Thesis (Ph.D., Electrical and Computer Engineering) -- University of Idaho, December 2014 | Synchrophasors, defined as synchronized phasors, provide a real-time measurement of electrical quantities from across the power system. Applications include wide-area control, system model validation, determining stability margins, maximizing stable system loading, islanding detection, system-wide disturbance recording, and visualization of dynamic system response.
This research utilized synchrophasor technology, which takes measurements at both ends of the line to validate transmission line distance relay settings. Methods were developed for the calculation of transmission line parameters, specifically the positive-sequence and zerosequence impedance of the line for both transposed and untransposed transmission lines. In the case of parallel lines, in addition to the positive- and zero-sequence impedance of the line, the zero-sequence mutual coupling was derived. For the case of transposed lines, a comparison between the Pi equivalent circuit and distributed parameter lines showed no significant difference between the two methods. PSCADTM/EMTDCTM simulations were used to validate and verify the performance of the proposed method for the calculation of the transmission line parameters. Also, field data from Entergy phasor measurement units (PMUs) on a transmission line was presented. The calculation from the field measured data was calculated with actual relay settings and a method was proposed for validating the relay settings.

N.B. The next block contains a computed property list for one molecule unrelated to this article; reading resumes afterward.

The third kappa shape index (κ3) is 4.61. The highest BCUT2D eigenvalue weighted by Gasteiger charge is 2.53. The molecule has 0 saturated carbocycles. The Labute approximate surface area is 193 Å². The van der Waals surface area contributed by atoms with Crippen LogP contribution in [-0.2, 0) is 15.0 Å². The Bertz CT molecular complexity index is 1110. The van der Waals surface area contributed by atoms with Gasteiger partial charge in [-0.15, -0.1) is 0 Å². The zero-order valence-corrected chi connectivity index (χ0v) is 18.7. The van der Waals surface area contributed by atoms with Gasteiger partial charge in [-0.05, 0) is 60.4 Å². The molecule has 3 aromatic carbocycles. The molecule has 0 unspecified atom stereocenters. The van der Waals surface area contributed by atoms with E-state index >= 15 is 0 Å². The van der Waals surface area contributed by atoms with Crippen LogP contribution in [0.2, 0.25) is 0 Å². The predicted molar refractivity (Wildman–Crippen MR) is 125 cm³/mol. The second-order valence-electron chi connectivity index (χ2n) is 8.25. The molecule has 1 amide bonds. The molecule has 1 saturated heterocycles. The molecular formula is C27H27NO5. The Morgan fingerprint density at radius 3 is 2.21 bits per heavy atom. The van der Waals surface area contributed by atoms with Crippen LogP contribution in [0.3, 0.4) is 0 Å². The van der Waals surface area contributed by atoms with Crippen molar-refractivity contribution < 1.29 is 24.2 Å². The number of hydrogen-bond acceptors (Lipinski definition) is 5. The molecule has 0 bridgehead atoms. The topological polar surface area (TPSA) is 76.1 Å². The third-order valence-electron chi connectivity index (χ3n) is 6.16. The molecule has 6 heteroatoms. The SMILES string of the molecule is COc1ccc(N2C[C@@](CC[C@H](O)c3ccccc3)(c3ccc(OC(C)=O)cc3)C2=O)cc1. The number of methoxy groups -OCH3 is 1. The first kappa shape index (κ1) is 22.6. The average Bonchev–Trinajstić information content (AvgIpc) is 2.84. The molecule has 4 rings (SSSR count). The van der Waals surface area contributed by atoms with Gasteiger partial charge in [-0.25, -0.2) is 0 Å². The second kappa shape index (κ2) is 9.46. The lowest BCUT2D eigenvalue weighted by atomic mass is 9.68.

A Real Time Digital Simulator (RTDS®), GPS satellite-synchronized clock, PMUs, phasor data concentrators (PDCs), communications equipment, and visualization software were used to set up a network and simulate various cases to verify the performance and further validate the results.